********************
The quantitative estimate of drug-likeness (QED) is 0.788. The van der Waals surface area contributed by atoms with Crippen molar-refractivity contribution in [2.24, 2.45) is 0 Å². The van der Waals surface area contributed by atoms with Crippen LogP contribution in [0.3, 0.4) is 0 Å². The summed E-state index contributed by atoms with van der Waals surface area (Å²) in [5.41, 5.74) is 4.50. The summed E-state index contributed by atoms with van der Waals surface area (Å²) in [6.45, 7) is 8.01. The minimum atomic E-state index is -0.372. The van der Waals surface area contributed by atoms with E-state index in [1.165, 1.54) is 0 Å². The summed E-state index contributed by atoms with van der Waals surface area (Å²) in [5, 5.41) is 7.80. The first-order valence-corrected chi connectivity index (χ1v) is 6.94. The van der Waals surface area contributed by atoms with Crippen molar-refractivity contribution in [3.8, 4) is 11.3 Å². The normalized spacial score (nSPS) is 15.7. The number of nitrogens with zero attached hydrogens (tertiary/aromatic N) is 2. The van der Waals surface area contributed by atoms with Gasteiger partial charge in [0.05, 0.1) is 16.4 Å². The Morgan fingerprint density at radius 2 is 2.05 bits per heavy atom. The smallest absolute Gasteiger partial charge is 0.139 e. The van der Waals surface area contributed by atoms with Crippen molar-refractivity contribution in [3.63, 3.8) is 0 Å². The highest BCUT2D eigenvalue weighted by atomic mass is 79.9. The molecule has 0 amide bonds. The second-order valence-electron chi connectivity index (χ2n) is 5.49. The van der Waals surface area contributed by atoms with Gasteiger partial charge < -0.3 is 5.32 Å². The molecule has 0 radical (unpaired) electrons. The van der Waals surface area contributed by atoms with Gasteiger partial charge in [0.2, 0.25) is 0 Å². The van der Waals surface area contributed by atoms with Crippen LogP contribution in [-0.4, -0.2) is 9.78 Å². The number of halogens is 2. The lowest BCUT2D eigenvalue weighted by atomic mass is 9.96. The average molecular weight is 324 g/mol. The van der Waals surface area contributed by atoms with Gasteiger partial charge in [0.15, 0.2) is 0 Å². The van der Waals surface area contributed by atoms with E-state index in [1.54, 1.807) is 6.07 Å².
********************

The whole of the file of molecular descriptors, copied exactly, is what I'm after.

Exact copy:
The quantitative estimate of drug-likeness (QED) is 0.788. The van der Waals surface area contributed by atoms with Crippen molar-refractivity contribution in [2.24, 2.45) is 0 Å². The van der Waals surface area contributed by atoms with Crippen LogP contribution in [0.3, 0.4) is 0 Å². The summed E-state index contributed by atoms with van der Waals surface area (Å²) in [5.41, 5.74) is 4.50. The summed E-state index contributed by atoms with van der Waals surface area (Å²) in [6.45, 7) is 8.01. The minimum atomic E-state index is -0.372. The van der Waals surface area contributed by atoms with E-state index in [1.165, 1.54) is 0 Å². The summed E-state index contributed by atoms with van der Waals surface area (Å²) in [5, 5.41) is 7.80. The first-order valence-corrected chi connectivity index (χ1v) is 6.94. The van der Waals surface area contributed by atoms with Crippen molar-refractivity contribution in [3.8, 4) is 11.3 Å². The normalized spacial score (nSPS) is 15.7. The number of nitrogens with zero attached hydrogens (tertiary/aromatic N) is 2. The van der Waals surface area contributed by atoms with Gasteiger partial charge in [0.05, 0.1) is 16.4 Å². The Morgan fingerprint density at radius 2 is 2.05 bits per heavy atom. The smallest absolute Gasteiger partial charge is 0.139 e. The van der Waals surface area contributed by atoms with Crippen molar-refractivity contribution in [3.63, 3.8) is 0 Å². The highest BCUT2D eigenvalue weighted by atomic mass is 79.9. The molecule has 0 amide bonds. The second-order valence-electron chi connectivity index (χ2n) is 5.49. The van der Waals surface area contributed by atoms with Gasteiger partial charge < -0.3 is 5.32 Å². The molecule has 0 radical (unpaired) electrons. The van der Waals surface area contributed by atoms with Gasteiger partial charge in [0.2, 0.25) is 0 Å². The van der Waals surface area contributed by atoms with Crippen LogP contribution in [-0.4, -0.2) is 9.78 Å². The number of halogens is 2. The lowest BCUT2D eigenvalue weighted by atomic mass is 9.96. The average molecular weight is 324 g/mol. The van der Waals surface area contributed by atoms with Gasteiger partial charge in [0.15, 0.2) is 0 Å². The van der Waals surface area contributed by atoms with E-state index in [1.54, 1.807) is 6.07 Å².